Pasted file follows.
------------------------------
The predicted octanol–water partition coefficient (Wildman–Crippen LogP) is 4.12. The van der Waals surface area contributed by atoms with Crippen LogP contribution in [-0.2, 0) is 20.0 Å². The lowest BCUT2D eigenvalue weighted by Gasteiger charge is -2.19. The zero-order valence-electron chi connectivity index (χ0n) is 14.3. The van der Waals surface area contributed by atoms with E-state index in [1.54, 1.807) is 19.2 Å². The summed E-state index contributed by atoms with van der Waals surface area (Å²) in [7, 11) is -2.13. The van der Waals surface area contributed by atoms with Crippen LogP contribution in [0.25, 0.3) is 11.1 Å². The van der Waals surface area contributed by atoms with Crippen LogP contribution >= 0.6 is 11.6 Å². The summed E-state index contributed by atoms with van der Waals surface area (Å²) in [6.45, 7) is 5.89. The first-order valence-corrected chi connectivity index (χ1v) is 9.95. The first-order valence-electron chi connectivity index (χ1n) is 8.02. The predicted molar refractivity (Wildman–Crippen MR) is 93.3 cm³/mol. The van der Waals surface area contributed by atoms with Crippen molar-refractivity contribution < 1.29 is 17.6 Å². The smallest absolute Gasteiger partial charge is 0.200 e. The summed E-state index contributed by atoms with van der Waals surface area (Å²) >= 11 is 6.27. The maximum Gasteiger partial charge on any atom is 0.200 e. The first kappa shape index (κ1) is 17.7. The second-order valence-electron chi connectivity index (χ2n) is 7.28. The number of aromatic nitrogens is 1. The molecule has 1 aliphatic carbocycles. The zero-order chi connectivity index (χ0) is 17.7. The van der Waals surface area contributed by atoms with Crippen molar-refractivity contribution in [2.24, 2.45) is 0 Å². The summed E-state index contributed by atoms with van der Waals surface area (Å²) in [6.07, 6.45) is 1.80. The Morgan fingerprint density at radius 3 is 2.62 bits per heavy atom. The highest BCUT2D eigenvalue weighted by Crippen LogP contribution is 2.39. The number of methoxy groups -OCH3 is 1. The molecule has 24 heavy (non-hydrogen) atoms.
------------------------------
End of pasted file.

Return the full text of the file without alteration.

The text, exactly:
The predicted octanol–water partition coefficient (Wildman–Crippen LogP) is 4.12. The van der Waals surface area contributed by atoms with Crippen LogP contribution in [-0.2, 0) is 20.0 Å². The lowest BCUT2D eigenvalue weighted by Gasteiger charge is -2.19. The zero-order valence-electron chi connectivity index (χ0n) is 14.3. The van der Waals surface area contributed by atoms with E-state index in [1.54, 1.807) is 19.2 Å². The summed E-state index contributed by atoms with van der Waals surface area (Å²) in [7, 11) is -2.13. The van der Waals surface area contributed by atoms with Crippen LogP contribution in [0.25, 0.3) is 11.1 Å². The van der Waals surface area contributed by atoms with Crippen LogP contribution >= 0.6 is 11.6 Å². The summed E-state index contributed by atoms with van der Waals surface area (Å²) in [6.45, 7) is 5.89. The first-order valence-corrected chi connectivity index (χ1v) is 9.95. The first-order valence-electron chi connectivity index (χ1n) is 8.02. The predicted molar refractivity (Wildman–Crippen MR) is 93.3 cm³/mol. The van der Waals surface area contributed by atoms with Crippen molar-refractivity contribution < 1.29 is 17.6 Å². The smallest absolute Gasteiger partial charge is 0.200 e. The summed E-state index contributed by atoms with van der Waals surface area (Å²) >= 11 is 6.27. The maximum Gasteiger partial charge on any atom is 0.200 e. The first kappa shape index (κ1) is 17.7. The second-order valence-electron chi connectivity index (χ2n) is 7.28. The number of aromatic nitrogens is 1. The molecule has 1 aliphatic carbocycles. The zero-order chi connectivity index (χ0) is 17.7. The van der Waals surface area contributed by atoms with Crippen molar-refractivity contribution in [2.24, 2.45) is 0 Å². The summed E-state index contributed by atoms with van der Waals surface area (Å²) in [6.07, 6.45) is 1.80. The Morgan fingerprint density at radius 3 is 2.62 bits per heavy atom. The highest BCUT2D eigenvalue weighted by Crippen LogP contribution is 2.39. The number of methoxy groups -OCH3 is 1. The molecule has 24 heavy (non-hydrogen) atoms.